A Graphical Approach to Notation
Virtually all existing music notation software takes a structured approach to notation. Scores are defined in terms of their abstract qualities—instruments, meters, notes, beats—and the software transforms these into scores according to the rules of conventional western notation. This allows users to focus on their musical intentions while leaving the complex and often-tedious work of placing glyphs and lines to the program.
These programs often allow a certain degree of customization, things like overriding stem directions and adjusting note spacing, but such discretions are limited by the key assumptions of the program behind its structured notation model. Score-writers which automatically beam and tie notes to fit a given meter will struggle to write proportional notation. Software which uses staves as a fundamental canvas can’t hope to write music using graph paper grids instead. If you’ve tried to convince Sibelius to do something unusual, you probably know what we’re talking about, and you’ve probably given up and used pen and paper more than once.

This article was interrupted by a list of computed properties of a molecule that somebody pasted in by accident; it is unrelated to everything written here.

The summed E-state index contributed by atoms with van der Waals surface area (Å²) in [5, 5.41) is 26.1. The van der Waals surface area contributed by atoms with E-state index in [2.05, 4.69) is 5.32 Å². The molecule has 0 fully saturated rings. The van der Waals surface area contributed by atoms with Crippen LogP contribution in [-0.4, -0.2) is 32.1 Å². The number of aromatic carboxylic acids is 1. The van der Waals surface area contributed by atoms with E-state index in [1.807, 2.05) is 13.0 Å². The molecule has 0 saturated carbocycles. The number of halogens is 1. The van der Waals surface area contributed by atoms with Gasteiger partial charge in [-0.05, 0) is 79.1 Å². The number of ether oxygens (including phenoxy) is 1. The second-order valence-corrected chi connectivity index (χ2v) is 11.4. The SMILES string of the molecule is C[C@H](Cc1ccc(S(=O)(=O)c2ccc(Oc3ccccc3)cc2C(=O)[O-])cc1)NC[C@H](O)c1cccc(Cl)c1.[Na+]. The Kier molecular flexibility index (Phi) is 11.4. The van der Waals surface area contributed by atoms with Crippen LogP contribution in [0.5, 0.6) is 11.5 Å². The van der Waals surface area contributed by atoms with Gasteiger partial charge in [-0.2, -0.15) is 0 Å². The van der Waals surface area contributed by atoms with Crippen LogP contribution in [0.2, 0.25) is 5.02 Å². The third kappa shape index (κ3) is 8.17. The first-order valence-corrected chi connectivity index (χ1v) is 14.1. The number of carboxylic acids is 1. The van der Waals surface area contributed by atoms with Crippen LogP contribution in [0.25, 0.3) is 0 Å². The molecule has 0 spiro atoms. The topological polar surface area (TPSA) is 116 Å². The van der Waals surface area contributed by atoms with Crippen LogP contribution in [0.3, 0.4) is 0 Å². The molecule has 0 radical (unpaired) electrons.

Neoscore takes a fundamentally different graphical approach to notation. In neoscore, everything is shapes and text and you are empowered to build notation systems with them. The library includes a collection of decent primitives for writing conventional western notation, but these are strictly opt-in and separate from the core graphics capabilities. By striving to embed as few assumptions as possible about what music looks like into the library, we hope to significantly expand the universe of what notation is possible with computers.
This section of the guide describes the core concepts of neoscore’s graphical document model. Later on we’ll get into the higher level pre-built tools for more conveniently drawing conventional western notation (if you’re into that kind of thing).